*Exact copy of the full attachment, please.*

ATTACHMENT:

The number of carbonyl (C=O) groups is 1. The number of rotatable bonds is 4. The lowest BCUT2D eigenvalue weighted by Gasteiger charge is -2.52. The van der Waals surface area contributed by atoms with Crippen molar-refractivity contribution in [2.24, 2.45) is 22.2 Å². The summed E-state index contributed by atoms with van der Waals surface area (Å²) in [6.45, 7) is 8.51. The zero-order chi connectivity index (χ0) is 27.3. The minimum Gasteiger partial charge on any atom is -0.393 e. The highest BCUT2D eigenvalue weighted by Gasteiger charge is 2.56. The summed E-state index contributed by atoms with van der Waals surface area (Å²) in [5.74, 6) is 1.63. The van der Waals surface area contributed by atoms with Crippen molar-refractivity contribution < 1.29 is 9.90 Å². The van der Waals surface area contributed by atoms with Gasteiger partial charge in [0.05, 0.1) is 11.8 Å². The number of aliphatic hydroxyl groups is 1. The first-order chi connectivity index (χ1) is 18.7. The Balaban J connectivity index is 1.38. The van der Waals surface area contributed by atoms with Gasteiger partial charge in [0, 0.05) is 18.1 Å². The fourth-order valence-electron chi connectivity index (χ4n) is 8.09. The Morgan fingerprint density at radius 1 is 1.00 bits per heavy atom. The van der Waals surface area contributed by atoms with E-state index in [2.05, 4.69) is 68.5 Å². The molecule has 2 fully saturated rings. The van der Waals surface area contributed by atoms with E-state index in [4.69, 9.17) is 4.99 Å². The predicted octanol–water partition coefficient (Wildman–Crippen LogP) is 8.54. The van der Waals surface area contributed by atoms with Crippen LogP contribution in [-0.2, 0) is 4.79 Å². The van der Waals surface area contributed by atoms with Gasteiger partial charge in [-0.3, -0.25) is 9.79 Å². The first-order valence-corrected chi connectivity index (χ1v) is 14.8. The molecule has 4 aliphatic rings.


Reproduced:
The number of carbonyl (C=O) groups is 1. The number of rotatable bonds is 4. The lowest BCUT2D eigenvalue weighted by Gasteiger charge is -2.52. The van der Waals surface area contributed by atoms with Crippen molar-refractivity contribution in [2.24, 2.45) is 22.2 Å². The summed E-state index contributed by atoms with van der Waals surface area (Å²) in [6.45, 7) is 8.51. The zero-order chi connectivity index (χ0) is 27.3. The minimum Gasteiger partial charge on any atom is -0.393 e. The highest BCUT2D eigenvalue weighted by Gasteiger charge is 2.56. The summed E-state index contributed by atoms with van der Waals surface area (Å²) in [5.74, 6) is 1.63. The van der Waals surface area contributed by atoms with Crippen molar-refractivity contribution < 1.29 is 9.90 Å². The van der Waals surface area contributed by atoms with Gasteiger partial charge in [0.05, 0.1) is 11.8 Å². The number of aliphatic hydroxyl groups is 1. The first-order chi connectivity index (χ1) is 18.7. The Balaban J connectivity index is 1.38. The van der Waals surface area contributed by atoms with Gasteiger partial charge in [0, 0.05) is 18.1 Å². The fourth-order valence-electron chi connectivity index (χ4n) is 8.09. The Morgan fingerprint density at radius 1 is 1.00 bits per heavy atom. The van der Waals surface area contributed by atoms with E-state index in [2.05, 4.69) is 68.5 Å². The molecule has 2 fully saturated rings. The van der Waals surface area contributed by atoms with E-state index in [4.69, 9.17) is 4.99 Å². The predicted octanol–water partition coefficient (Wildman–Crippen LogP) is 8.54. The van der Waals surface area contributed by atoms with Crippen LogP contribution in [-0.2, 0) is 4.79 Å². The van der Waals surface area contributed by atoms with Gasteiger partial charge in [-0.3, -0.25) is 9.79 Å². The first-order valence-corrected chi connectivity index (χ1v) is 14.8. The molecule has 4 aliphatic rings.